That’s the trick (and maybe the soon to be trend). Break some rules, but don’t give up any wins. Take some recruiting trips but don’t give up Championships. What a noble sacrifice Baylor. Kim Mulkey illegally sat next to Britney Griner’s parents at numerous AAU basketball games, chatting it up about how great it would be to coach their daughter. Hold on… wait, this is woman’s basketball… I just got bored mid-sentence.

So the Baylor Compliance Department hands out a flier on how to "bend the rules" and the coaches (Scott Drew... don't think we have forgotten that you have pulled in top 10 talent at a school that should have no business doing so... the world is watching now) went off and made it count.

What can the NCAA even do about this? The rules are the rules, and breaking certain rules result in certain consistent punishments. Baylor read the rule book, considered potential punishments, learned the system, and took advantage.

Even now, none of the players illegally recruited will be ineligible. The success they are enjoying this year (and will enjoy the next 3 years) far outweighs the sanctions they will take. Their recruiting could not have gotten worse six years ago, so they were playing with house money, they had nothing to lose. Worst case scenario, they still get the bottom of the barrel talent and remain doormats. But guess what they got the best case scenario; a return to relevancy. Success across the board like never before seen in school history followed by a very blatant “oh we were breaking the rules? Here don’t worry; we’ll gently slap our own wrists”. In Baylor’s eyes, it’s better to take a whipping from the NCAA than its usual whipping on the field.

Who can blame them?

Wednesday, April 4, 2012

Running Backs and Unpopular Opinions

Potentially unpopular opinion alert! I think running backs are the most expendable position on a football team. (Excluding peripheral positions like full back or tight end)

Now let me defend my opinion. In order for a running back to be deemed successful he needs to average roughly 4.0+ yards per carry. I personally think any D-1 level running back can achieve that benchmark behind a good-to-great offensive line. Assemble an elite offensive line; find a creative coach, and boom! You just made that running back a Heisman contender (assuming the W’s follow that elite offensive line and creative coach).

A few disclaimers… an elite college running back can swing a college football team, the talent gap across the nation is far greater than it is in the NFL (which is where I originally developed my unpopular opinion; 1,000 yard rushers grow on trees in the right system). It just bothers me when the Heisman race is ALWAYS between the best quarterbacks (the most crucial position on field) and the running backs with the best statistics. It’s the offensive lineman who deserve that trophy, they are the ones who open up the first hole and get those backs to the glorious green grass. Stick an elite running back behind a subpar offensive line, good luck cranking out 100-yard games.

With that being said… thank goodness the Aggies have a near elite level offensive line developing (that of which we will break down next week). The SEC will demand us to perform in the trenches, and I think our O-line (and the backs runnin’ behind them), has the right mixture of power and finesse to thrive.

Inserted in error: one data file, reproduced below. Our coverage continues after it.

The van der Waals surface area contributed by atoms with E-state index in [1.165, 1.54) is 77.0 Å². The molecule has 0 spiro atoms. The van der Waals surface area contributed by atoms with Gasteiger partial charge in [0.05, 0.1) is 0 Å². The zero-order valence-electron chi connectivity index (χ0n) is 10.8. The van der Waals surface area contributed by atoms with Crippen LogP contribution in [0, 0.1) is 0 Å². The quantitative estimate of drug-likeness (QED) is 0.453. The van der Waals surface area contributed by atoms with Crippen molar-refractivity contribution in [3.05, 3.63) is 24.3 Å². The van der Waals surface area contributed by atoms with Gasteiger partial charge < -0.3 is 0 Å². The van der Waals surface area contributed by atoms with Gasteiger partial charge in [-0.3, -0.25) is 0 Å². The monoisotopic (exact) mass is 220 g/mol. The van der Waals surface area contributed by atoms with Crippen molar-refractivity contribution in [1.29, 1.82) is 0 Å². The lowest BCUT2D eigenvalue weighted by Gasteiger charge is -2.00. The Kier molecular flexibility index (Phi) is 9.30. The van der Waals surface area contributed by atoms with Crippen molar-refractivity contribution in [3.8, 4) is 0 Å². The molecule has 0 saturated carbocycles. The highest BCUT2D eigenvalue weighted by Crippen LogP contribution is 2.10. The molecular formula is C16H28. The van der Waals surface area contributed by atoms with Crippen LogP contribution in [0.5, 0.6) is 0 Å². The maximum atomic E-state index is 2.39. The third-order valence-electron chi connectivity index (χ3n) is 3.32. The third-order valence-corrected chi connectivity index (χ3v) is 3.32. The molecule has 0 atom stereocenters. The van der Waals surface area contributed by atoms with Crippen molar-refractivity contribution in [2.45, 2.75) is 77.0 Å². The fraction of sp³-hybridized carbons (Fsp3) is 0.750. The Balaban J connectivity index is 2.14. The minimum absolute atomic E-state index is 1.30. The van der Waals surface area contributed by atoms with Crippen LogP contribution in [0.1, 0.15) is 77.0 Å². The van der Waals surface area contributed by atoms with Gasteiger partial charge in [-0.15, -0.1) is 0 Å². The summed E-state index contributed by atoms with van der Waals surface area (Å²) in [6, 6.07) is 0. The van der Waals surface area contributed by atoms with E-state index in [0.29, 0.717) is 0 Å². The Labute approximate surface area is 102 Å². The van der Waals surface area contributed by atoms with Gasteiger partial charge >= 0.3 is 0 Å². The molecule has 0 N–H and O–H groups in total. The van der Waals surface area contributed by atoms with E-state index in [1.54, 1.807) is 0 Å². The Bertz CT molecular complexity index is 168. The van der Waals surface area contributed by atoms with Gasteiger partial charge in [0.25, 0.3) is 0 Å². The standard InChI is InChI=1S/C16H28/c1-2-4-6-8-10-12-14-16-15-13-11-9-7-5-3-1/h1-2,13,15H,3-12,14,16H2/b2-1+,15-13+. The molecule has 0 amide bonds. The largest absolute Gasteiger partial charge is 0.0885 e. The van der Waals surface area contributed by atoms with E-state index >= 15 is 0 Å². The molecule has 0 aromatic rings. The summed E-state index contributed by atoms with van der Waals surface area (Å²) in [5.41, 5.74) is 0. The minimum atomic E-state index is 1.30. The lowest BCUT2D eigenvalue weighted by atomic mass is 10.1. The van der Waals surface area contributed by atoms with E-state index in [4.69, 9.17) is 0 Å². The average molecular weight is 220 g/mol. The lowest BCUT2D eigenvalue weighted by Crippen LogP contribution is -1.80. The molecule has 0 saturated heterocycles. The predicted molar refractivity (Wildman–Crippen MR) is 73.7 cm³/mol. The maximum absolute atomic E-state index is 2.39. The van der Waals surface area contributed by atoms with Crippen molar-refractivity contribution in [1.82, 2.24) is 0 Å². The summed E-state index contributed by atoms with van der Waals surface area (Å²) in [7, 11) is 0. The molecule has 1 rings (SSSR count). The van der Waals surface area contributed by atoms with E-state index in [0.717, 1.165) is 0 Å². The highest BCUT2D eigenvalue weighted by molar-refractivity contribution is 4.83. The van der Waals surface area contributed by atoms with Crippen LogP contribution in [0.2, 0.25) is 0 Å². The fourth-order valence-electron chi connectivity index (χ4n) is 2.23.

Now please do excuse me for a quick 180 degree turn to praise one of my favorite Aggies to come along in quite some time, Cyrus Gray. That guy was an all-american teammate and all-american performer. His leadership, his toughness, and his attitude will be missed. Thank you Cyrus.

Christine Michael-Senior

Upon his arrival to Texas A&M as the Aggies' first 5-star recruit since Martellus Bennett, Michael was lauded as the dynamic game-changer at running back. With a marvelous blend of speed, agility, and power, Christine Michael certainly possesses the tools to terrify opposing defenses. In fact, Michael has been stellar during his time at Texas A&M - when he's healthy. Gruesome leg injuries have robbed Michael of potentially great sophomore and junior seasons. In both cases, Michael was on pace to break the 1,000 yard mark at the time of injury. Although Cyrus Gray picked up the slack, the Aggies have missed Christine Michael. His experience in the backfield can't be understated as A&M moves into the SEC. No one can question his talent and production when he is healthy, but one question that remains unanswered is how Michael will fit into Kevin Sumlin's offense. We will know more as spring practice progresses.

Ben Malena-Junior

In his first meaningful action as an Aggie, Ben Malena picked up 160 yards on 48 carries in the final two games in 2011. Malena got the chance to prove himself last season when both Christine Michael and Cyrus Gray went down with injuries. I had no idea what to expect from him, but I was pleasantly surprised with Malena's production against Texas (one of the nation's best defenses) and Northwestern. Malena certainly isn't going to win a Doak Walker, but I feel comfortable with him getting some playing time. If he can find a way to contribute by catching passes out of the backfield, Malena could find himself being the Aggies' change-of-pace running back until Trey Williams is ready. Which reminds me...

Trey Williams-Freshman

Wow. If you haven't watched Williams' high school highlight reels on YouTube, do it now. Stop reading this, and watch the videos. Williams arrives to A&M as the program's most highly decorated recruit in years. More than 8,000 yards rushing and 86 TD over the span of a high school career in Texas will do that for a guy. Williams has the kind of natural ability that makes football fans drool, including me. I'll say this: Coach Sumlin must find a way to get the ball to Trey Williams.